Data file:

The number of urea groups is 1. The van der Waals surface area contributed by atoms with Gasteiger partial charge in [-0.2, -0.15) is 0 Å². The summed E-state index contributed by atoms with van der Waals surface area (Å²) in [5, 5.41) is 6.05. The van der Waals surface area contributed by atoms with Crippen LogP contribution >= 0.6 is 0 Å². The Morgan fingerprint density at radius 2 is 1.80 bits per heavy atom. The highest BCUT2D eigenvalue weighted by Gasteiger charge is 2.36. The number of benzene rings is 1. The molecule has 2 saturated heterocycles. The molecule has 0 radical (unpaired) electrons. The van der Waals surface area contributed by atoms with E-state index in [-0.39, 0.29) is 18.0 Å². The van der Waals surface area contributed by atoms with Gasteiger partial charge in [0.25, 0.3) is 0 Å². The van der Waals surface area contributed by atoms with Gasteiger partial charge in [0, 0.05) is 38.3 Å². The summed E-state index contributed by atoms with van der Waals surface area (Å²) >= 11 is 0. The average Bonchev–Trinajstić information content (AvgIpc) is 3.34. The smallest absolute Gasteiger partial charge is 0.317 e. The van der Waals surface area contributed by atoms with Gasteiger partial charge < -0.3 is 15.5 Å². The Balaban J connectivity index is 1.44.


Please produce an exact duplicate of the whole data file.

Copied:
The number of urea groups is 1. The van der Waals surface area contributed by atoms with Gasteiger partial charge in [-0.2, -0.15) is 0 Å². The summed E-state index contributed by atoms with van der Waals surface area (Å²) in [5, 5.41) is 6.05. The van der Waals surface area contributed by atoms with Crippen LogP contribution >= 0.6 is 0 Å². The Morgan fingerprint density at radius 2 is 1.80 bits per heavy atom. The highest BCUT2D eigenvalue weighted by Gasteiger charge is 2.36. The number of benzene rings is 1. The molecule has 2 saturated heterocycles. The molecule has 0 radical (unpaired) electrons. The van der Waals surface area contributed by atoms with E-state index in [-0.39, 0.29) is 18.0 Å². The van der Waals surface area contributed by atoms with Gasteiger partial charge in [0.25, 0.3) is 0 Å². The van der Waals surface area contributed by atoms with Gasteiger partial charge in [0, 0.05) is 38.3 Å². The summed E-state index contributed by atoms with van der Waals surface area (Å²) >= 11 is 0. The average Bonchev–Trinajstić information content (AvgIpc) is 3.34. The smallest absolute Gasteiger partial charge is 0.317 e. The van der Waals surface area contributed by atoms with Gasteiger partial charge < -0.3 is 15.5 Å². The Balaban J connectivity index is 1.44.